Got some rain last night. Still sprinkling this morning. Saw some great tattered clouds dropping virga on the way into work. Snapped off a photo right out my truck window:
We've got an issue, July, going out the door tomorrow and we're wrestling with a component of a Classic Gunfight, which features former Texas Ranger, Ira Aten, fighting the McClelland brothers in Dimmitt, Texas. Mark Boardman researched the fight and wrote up a straight ahead account of the shooting using the best sources available. Basically, Ira was peeved that Andrew McClelland called him a liar at a town meeting, so Ira rode up to the McClelland's land office (they were allegedly sellng land at inflated prices and Aten had created a rival development south of Dimmit, thus the bad blood). Aten cooly dismounted and asked Andrew if he still thought Ira was a liar. When he said he did, Aten told him to arm himself. Andrew went and got his guns, came out firing two pistols and Aten shot him down. Then, the other brother, Hugh, fired from the corner of a building, and Aten, using two hands on his pistol (another example of the Weaver Stance, in 1891) shot through the corner of the building and nicked Hugh in the neck and back, taking him out of the fight.
Pretty cool fight, no? Well, our archivist, Ron, retrieved an old Frontier Times from January 1945 that quotes an Amarillo newspaper account of the fight. It was printed several days after the fight so it's contemporary. In this account, there is a wonderful sidebar anecdote that goes like this:
"Aten met the McClellands on the street for the first time since they had insulted him and called him a liar, and asked them if they still said it. They replied that they did. Aten then told them they were -------lying-------- ----------. Andrew McClelland said he was unarmed, and Aten told him to get his gun. Hugh then said, 'I am ready for you,' and started as if to draw his pistol, where upon Aten drew his revolver and waited for McClelland to produce his, but he did not pull it, and Aten returned his pistol to its place. Hugh McClelland then went into his office, drew his revolver, came back to the door and began cursing Aten, who was backing up with both hands up, telling McClelland to shoot, and assuring him that he would catch the bullets."
I told our managing editor Meghan Saar and Mark we have to get this into the fight, but Mark was suspicious:
"I can't find anything---other than the account you've found, Bob--about Ira promising to catch Hugh's bullets. In fact, after reading a fair amount about the man, it just doesn't sound right. I mean, what guy in his right mind would dare another guy to go ahead and shoot. And again, the info I've got said that Hugh only made his appearance when he opened up from behind the building.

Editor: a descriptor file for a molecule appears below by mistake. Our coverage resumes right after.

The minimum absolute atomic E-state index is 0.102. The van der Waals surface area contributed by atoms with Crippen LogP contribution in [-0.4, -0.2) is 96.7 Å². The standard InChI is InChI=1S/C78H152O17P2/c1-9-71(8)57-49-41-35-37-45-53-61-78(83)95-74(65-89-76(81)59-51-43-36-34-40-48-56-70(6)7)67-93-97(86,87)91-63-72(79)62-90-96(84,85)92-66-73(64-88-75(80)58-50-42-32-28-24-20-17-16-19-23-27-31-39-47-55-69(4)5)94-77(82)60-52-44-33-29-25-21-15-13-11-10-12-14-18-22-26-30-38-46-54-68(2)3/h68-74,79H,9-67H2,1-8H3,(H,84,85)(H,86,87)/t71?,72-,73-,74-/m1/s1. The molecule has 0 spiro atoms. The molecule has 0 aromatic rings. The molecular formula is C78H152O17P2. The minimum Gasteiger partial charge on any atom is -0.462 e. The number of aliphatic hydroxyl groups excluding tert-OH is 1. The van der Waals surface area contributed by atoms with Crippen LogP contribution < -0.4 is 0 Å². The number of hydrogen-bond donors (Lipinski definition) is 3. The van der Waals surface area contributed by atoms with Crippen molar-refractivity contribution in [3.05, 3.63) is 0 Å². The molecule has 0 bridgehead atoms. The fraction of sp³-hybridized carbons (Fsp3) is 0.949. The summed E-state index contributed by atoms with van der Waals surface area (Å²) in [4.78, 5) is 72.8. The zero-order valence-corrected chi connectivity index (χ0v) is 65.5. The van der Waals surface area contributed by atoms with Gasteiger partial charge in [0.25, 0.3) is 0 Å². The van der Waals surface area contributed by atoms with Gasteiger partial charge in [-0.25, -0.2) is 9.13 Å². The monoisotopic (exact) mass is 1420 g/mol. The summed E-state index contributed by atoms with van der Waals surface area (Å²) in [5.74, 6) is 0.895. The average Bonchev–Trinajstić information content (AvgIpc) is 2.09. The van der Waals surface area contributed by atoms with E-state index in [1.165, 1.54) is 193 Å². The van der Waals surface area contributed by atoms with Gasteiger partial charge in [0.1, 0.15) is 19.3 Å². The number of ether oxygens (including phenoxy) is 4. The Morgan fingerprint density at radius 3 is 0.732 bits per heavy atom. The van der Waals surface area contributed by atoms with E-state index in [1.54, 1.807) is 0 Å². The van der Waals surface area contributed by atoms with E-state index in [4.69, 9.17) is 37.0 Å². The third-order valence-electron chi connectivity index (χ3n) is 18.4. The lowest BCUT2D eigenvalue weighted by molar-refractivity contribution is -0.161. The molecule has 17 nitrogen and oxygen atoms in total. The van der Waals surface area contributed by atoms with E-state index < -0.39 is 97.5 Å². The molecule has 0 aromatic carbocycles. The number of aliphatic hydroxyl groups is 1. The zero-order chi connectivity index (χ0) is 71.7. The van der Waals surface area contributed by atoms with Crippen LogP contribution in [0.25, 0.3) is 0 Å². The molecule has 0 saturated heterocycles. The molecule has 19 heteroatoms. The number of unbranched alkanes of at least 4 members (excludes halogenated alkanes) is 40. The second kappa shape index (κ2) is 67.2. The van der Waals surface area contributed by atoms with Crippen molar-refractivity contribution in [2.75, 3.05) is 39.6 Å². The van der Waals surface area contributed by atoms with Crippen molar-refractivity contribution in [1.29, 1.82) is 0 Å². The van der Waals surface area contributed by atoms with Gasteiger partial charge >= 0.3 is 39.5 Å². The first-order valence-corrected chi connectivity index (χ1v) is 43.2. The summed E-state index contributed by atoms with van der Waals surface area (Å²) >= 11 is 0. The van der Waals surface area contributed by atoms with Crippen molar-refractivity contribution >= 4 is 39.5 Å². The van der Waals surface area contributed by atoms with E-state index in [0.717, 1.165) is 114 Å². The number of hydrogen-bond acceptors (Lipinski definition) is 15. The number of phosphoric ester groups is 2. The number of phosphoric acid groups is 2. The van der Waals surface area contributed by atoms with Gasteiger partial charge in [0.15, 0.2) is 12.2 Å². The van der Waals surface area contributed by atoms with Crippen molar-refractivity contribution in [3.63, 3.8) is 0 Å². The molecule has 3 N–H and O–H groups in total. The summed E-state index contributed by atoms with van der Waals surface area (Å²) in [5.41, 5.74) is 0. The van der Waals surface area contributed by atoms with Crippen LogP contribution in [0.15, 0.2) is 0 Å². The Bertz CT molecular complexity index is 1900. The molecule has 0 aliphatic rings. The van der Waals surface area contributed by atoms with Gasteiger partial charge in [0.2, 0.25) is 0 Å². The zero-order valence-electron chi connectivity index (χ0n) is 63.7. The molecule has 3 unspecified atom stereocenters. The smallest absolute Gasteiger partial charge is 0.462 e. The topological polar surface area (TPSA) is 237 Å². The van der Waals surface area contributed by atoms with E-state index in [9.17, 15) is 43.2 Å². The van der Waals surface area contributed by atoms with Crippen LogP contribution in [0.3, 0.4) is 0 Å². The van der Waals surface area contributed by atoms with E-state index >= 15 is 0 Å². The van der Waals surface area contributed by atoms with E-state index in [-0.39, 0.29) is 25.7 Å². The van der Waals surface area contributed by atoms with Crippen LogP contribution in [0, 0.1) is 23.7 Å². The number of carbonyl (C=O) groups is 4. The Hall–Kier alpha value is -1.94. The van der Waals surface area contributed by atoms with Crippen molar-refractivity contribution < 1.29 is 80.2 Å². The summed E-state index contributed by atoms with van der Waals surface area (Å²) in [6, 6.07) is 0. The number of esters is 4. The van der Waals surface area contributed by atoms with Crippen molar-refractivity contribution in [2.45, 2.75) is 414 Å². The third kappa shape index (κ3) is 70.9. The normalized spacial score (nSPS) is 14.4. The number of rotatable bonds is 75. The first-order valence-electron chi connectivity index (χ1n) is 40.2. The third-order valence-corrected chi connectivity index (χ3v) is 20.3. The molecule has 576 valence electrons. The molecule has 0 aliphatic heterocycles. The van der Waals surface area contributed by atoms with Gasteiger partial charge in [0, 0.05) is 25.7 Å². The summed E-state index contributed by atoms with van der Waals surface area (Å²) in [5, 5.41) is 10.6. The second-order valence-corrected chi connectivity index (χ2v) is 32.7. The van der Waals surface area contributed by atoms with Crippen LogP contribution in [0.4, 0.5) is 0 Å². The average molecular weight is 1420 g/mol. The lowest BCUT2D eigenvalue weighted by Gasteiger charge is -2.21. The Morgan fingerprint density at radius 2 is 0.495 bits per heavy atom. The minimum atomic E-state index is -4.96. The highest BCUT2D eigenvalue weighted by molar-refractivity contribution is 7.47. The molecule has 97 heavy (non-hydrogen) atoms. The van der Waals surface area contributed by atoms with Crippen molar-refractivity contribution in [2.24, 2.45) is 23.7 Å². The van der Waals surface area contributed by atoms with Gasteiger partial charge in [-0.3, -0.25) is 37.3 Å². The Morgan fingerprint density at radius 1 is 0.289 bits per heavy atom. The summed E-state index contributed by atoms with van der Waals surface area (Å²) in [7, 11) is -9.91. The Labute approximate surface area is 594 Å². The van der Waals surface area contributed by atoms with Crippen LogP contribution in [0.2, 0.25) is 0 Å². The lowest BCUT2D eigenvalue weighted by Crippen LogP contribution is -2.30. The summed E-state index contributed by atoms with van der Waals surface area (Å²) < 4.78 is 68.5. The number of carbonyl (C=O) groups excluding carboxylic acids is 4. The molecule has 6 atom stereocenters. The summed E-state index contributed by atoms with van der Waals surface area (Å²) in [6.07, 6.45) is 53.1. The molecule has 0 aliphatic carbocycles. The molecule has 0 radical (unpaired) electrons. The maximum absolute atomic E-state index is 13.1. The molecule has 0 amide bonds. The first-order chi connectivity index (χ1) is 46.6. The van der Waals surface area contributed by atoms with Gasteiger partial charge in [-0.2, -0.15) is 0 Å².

"I think Aten was the kind of man who would let an unarmed foe go get a gun--but not much beyond that.
"It sounds to me like that account embellishes the initial confrontation between Andy and Aten by adding Hugh to the mix. That part isn't in the Bowden, Hunter or Vick accounts, nor in the Preece. And the county historian never mentioned that, either.
"So while it sounds colorful and cool, it just doesn't ring true to me. And most of the accounts of the fight agree.
"I wouldn't go with it."
I chewed on this all last night and this morning in yoga. In a centered place, I decided we would put the anecdote in, but with a clarifer, that this was from an initial newspaper account, so the reader knows it is just one version. When I ran this by Mark, I got this reply:
On May 19, 2009, at 10:13 AM, Mark Boardman wrote:
"Does the Amarillo account say what Hugh did when his brother came out of the store firing?
"It seems a bit strange to me that he'd hightail it away, down the block and around the building when he and his bro have the drop on the guy.
"But what the heck..."
No, but it does flow to me and it seems as logical as so many of these fights. One guy is afraid, but is blustering. He runs inside, watches his brother shooting, hoping he finishes off Aten, then when his brother goes down he realizes he has to act. The "catching the bullets" is probably a stretch, but there it is, in the first newspaper account of the fight. and frankly, stranger things have happened. I may report on this in today's blog. The due diligence we go through to get these right. I'll probably say you aren't too thrilled with this being included, something like that. You cool with it?
"I agree, stranger things have happened. But newspaper accounts have also been known to be way wrong. Heck, look at all the accounts of the Street Fight in the days following. There was a bunch of misinformation.
"It's also interesting that Preece's book cites Aten's Six and One-half Years in Ranger Service but doesn't include the Hugh McClelland stuff.
"So, at the risk of sounding like a total asshole, no, I'm not too thrilled to include that part. I'm just trying to get this thing right, and we've already had to get beyond so much bad info (like the election happening in Nov. according to a couple of sources, etc.).
"This is one of those times when I wish I was out there and we could hash it out in person. Or resort to manly fisticuffs."
To Be Continued. . .